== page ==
Apart from all that, nothing at all.

  14. What does ” reckless trading ” even mean? Trading that results in a loss? You do not go to jail for losing money.

    What does money laundering – a genuine crime – have to do with the financial crisis?

    What does LIBOR have to do with it?

  15. Phantom – the entire system is criminal because only criminals can succeed within it. Your attempted defence of the banking system reminds me of trying to halt the incoming tide on a beach with spade and sand when I was a child. Moreover, any last vestiges of integrity which some here consider you to have are disappearing down your plug hole. Just look at your responses on this thread alone – utterly desperate and pathetic.

  16. Ah, Allan spits nails, but proposes no solutions. Because he has none. Solutions would require reflection and study of the issue.

    So much easier to critcize the ” Jew Banksters “

  17. Phantom – more diversion, but here’s a solution. Creation of money as usurious debt must end. That way, money created by the central bank will not be loaned at base rates to the commercial cartel for them to fractionally reserve upwards and at usury thus taking more money out than was put in as loans to the real economy. Instead, money shall be created by the central bank and used for public construction – motorways, harbours, railways, building infrastructure etc. The money enters the economy through the contracts to the construction sector and to the workers’ wages, and there would be no inflation.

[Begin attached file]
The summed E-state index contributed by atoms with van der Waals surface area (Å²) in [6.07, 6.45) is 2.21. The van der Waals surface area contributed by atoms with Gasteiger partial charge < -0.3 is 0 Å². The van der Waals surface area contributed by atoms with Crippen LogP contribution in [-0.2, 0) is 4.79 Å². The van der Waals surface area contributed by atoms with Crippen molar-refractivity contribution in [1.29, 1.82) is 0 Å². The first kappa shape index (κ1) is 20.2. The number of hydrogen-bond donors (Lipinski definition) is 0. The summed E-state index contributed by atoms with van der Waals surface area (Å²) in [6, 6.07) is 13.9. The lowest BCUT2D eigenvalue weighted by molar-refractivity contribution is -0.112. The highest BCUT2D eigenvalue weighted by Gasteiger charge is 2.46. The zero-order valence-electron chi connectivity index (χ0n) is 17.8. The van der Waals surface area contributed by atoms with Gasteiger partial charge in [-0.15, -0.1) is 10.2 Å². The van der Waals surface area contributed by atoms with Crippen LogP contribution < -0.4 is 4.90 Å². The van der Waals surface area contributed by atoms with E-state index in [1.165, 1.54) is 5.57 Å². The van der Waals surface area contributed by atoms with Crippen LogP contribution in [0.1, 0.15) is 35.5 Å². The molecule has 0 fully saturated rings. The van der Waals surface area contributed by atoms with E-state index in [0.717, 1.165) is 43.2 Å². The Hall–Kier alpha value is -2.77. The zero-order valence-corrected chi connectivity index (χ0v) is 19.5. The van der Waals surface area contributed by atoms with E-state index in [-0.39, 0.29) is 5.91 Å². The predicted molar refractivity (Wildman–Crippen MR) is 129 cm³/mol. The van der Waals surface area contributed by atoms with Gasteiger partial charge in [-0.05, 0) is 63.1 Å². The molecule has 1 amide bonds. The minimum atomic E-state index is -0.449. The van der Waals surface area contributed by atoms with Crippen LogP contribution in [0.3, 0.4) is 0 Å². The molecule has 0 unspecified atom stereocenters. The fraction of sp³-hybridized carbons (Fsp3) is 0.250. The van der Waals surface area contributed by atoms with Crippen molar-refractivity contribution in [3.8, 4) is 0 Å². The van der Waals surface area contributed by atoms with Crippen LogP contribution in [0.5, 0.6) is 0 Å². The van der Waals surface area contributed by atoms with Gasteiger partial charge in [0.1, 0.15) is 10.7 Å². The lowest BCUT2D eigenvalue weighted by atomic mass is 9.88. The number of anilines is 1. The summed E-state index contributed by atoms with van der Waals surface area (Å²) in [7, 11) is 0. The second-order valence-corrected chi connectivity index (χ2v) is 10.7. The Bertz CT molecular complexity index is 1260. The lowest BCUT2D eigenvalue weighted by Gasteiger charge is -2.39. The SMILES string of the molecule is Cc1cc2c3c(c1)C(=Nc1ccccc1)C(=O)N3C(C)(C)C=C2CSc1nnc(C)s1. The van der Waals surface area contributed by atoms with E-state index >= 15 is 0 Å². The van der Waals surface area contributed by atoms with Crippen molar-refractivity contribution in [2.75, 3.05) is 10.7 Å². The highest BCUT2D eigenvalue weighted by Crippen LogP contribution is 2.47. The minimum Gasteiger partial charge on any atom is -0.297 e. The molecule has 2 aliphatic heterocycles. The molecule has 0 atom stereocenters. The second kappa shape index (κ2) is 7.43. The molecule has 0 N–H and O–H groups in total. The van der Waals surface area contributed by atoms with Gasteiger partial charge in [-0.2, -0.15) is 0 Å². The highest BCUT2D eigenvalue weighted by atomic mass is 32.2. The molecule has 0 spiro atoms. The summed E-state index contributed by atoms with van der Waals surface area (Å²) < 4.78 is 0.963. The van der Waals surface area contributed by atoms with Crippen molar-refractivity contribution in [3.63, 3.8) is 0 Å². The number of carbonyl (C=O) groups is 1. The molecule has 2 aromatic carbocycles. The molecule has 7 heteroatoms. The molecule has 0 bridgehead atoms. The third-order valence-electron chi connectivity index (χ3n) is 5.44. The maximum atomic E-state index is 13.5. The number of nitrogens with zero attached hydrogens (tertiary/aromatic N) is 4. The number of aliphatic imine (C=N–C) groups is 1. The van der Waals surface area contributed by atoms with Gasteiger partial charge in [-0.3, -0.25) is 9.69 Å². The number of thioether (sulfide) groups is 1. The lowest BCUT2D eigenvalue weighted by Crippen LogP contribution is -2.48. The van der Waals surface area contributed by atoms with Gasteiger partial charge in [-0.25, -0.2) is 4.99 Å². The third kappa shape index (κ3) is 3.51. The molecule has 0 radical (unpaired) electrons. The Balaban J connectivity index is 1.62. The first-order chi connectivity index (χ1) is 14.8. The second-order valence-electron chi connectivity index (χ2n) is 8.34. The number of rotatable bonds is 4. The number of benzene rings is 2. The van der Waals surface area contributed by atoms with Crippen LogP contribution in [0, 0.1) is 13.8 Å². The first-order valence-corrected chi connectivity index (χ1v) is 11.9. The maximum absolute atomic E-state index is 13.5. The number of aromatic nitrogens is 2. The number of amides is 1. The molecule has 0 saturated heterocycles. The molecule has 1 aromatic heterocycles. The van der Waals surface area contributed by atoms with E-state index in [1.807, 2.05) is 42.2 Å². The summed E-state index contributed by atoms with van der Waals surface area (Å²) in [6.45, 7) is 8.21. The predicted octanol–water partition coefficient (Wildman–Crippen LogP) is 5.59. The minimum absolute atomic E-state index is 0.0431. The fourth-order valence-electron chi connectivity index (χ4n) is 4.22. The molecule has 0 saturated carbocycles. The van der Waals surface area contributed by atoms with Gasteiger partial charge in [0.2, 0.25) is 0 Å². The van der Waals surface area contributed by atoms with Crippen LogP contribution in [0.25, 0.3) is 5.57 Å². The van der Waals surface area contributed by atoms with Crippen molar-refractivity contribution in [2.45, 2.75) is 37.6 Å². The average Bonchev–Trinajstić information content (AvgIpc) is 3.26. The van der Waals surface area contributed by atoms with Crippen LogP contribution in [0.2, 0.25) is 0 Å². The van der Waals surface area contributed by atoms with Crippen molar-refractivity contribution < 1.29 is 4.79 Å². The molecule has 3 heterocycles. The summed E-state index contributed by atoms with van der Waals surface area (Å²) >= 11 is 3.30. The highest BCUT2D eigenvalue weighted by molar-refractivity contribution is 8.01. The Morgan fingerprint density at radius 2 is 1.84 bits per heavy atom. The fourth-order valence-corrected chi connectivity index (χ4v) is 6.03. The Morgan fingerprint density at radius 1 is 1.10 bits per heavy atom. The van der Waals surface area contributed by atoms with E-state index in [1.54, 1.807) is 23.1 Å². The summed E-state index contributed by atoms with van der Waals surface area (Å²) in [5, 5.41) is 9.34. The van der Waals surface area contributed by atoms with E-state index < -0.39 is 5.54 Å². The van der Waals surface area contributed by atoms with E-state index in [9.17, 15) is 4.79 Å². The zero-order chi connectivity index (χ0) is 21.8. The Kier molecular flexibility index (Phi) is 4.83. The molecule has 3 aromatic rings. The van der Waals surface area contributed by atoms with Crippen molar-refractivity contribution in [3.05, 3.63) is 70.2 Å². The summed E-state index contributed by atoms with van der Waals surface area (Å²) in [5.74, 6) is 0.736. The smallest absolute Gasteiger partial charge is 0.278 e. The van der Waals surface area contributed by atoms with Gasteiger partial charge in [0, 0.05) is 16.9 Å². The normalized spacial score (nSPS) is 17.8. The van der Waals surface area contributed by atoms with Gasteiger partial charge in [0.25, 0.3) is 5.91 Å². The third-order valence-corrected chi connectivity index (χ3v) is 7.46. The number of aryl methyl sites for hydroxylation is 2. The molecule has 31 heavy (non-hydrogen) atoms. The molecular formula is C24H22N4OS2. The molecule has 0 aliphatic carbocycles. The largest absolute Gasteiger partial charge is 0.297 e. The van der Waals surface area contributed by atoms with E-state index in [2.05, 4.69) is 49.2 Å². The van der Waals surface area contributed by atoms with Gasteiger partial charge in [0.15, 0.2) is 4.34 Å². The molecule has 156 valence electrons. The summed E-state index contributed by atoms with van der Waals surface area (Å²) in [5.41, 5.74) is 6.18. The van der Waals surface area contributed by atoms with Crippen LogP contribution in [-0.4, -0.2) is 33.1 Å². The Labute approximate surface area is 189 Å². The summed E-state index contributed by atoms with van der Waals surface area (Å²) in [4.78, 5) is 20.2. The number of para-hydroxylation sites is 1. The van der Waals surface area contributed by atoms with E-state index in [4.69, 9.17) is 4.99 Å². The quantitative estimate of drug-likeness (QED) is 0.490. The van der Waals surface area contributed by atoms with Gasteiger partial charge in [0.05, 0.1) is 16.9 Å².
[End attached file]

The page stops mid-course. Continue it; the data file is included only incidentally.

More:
Why no inflation? Take the case where the UK needs another tunnel to Europe, to Holland for example and it costs £20 billion. The economic benefits are estimated at £22 billion. Then the government should simply create the money because the demand (the future economic benefits) will at least equal the supply (the newly created money) thus ensuring no inflation noting that there is no interest on the government’s own money.